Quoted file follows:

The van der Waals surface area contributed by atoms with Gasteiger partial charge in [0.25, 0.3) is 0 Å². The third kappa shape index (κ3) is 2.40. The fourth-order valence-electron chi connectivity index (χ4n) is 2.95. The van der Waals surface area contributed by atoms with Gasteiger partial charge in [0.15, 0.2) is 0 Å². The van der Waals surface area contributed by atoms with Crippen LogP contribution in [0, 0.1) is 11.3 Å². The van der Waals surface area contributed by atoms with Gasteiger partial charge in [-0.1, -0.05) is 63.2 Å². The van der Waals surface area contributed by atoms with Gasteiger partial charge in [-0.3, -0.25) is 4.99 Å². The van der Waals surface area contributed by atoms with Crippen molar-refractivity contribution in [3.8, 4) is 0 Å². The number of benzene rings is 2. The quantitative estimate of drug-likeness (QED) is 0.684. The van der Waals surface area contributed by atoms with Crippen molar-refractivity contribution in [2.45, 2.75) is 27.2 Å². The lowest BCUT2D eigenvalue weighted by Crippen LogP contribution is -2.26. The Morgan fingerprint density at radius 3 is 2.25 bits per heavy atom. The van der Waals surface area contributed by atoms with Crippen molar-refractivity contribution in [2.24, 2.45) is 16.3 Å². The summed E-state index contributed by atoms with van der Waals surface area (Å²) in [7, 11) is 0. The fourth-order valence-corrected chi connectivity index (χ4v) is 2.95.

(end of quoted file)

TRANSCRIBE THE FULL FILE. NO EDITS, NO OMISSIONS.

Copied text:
The van der Waals surface area contributed by atoms with Gasteiger partial charge in [0.25, 0.3) is 0 Å². The third kappa shape index (κ3) is 2.40. The fourth-order valence-electron chi connectivity index (χ4n) is 2.95. The van der Waals surface area contributed by atoms with Gasteiger partial charge in [0.15, 0.2) is 0 Å². The van der Waals surface area contributed by atoms with Crippen LogP contribution in [0, 0.1) is 11.3 Å². The van der Waals surface area contributed by atoms with Gasteiger partial charge in [-0.1, -0.05) is 63.2 Å². The van der Waals surface area contributed by atoms with Gasteiger partial charge in [-0.3, -0.25) is 4.99 Å². The van der Waals surface area contributed by atoms with Crippen molar-refractivity contribution in [3.8, 4) is 0 Å². The number of benzene rings is 2. The quantitative estimate of drug-likeness (QED) is 0.684. The van der Waals surface area contributed by atoms with Crippen molar-refractivity contribution in [2.45, 2.75) is 27.2 Å². The lowest BCUT2D eigenvalue weighted by Crippen LogP contribution is -2.26. The Morgan fingerprint density at radius 3 is 2.25 bits per heavy atom. The van der Waals surface area contributed by atoms with Crippen molar-refractivity contribution in [2.24, 2.45) is 16.3 Å². The summed E-state index contributed by atoms with van der Waals surface area (Å²) in [7, 11) is 0. The fourth-order valence-corrected chi connectivity index (χ4v) is 2.95.